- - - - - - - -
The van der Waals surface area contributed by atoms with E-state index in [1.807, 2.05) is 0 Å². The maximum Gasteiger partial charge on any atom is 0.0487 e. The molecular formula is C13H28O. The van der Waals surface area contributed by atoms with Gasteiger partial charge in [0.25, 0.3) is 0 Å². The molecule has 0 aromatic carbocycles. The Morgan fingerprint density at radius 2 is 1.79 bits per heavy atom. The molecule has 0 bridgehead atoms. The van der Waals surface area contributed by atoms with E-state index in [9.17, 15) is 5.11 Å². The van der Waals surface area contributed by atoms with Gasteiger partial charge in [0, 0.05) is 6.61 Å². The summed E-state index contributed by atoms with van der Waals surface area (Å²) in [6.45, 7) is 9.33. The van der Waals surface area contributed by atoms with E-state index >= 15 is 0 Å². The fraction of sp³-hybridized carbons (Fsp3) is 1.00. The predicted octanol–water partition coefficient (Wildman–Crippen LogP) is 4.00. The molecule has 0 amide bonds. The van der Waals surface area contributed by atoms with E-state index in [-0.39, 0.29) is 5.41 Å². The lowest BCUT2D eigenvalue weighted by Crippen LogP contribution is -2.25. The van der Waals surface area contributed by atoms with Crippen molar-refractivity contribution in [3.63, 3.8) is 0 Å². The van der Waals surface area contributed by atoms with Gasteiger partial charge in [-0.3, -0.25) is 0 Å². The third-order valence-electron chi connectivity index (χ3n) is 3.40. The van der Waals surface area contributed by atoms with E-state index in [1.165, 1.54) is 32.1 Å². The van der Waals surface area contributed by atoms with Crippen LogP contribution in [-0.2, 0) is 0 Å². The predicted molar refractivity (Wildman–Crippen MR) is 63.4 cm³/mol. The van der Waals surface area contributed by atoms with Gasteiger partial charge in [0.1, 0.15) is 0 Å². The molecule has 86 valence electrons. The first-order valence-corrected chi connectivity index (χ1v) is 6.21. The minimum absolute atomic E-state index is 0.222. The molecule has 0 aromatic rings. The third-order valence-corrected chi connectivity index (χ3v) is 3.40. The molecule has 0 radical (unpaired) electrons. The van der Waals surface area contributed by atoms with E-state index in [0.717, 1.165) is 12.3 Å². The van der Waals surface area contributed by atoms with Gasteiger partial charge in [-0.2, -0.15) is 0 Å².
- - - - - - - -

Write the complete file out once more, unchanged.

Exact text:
The van der Waals surface area contributed by atoms with E-state index in [1.807, 2.05) is 0 Å². The maximum Gasteiger partial charge on any atom is 0.0487 e. The molecular formula is C13H28O. The van der Waals surface area contributed by atoms with Gasteiger partial charge in [0.25, 0.3) is 0 Å². The molecule has 0 aromatic carbocycles. The Morgan fingerprint density at radius 2 is 1.79 bits per heavy atom. The molecule has 0 bridgehead atoms. The van der Waals surface area contributed by atoms with E-state index in [9.17, 15) is 5.11 Å². The van der Waals surface area contributed by atoms with Gasteiger partial charge in [0, 0.05) is 6.61 Å². The summed E-state index contributed by atoms with van der Waals surface area (Å²) in [6.45, 7) is 9.33. The van der Waals surface area contributed by atoms with E-state index >= 15 is 0 Å². The fraction of sp³-hybridized carbons (Fsp3) is 1.00. The predicted octanol–water partition coefficient (Wildman–Crippen LogP) is 4.00. The molecule has 0 amide bonds. The van der Waals surface area contributed by atoms with E-state index in [-0.39, 0.29) is 5.41 Å². The lowest BCUT2D eigenvalue weighted by Crippen LogP contribution is -2.25. The van der Waals surface area contributed by atoms with Crippen molar-refractivity contribution in [3.63, 3.8) is 0 Å². The van der Waals surface area contributed by atoms with Gasteiger partial charge in [-0.3, -0.25) is 0 Å². The third-order valence-electron chi connectivity index (χ3n) is 3.40. The van der Waals surface area contributed by atoms with E-state index in [1.165, 1.54) is 32.1 Å². The van der Waals surface area contributed by atoms with Crippen LogP contribution in [-0.2, 0) is 0 Å². The predicted molar refractivity (Wildman–Crippen MR) is 63.4 cm³/mol. The van der Waals surface area contributed by atoms with Gasteiger partial charge in [0.1, 0.15) is 0 Å². The molecule has 86 valence electrons. The first-order valence-corrected chi connectivity index (χ1v) is 6.21. The minimum absolute atomic E-state index is 0.222. The molecule has 0 aromatic rings. The third-order valence-corrected chi connectivity index (χ3v) is 3.40. The molecule has 0 radical (unpaired) electrons. The van der Waals surface area contributed by atoms with E-state index in [0.717, 1.165) is 12.3 Å². The van der Waals surface area contributed by atoms with Gasteiger partial charge in [-0.2, -0.15) is 0 Å².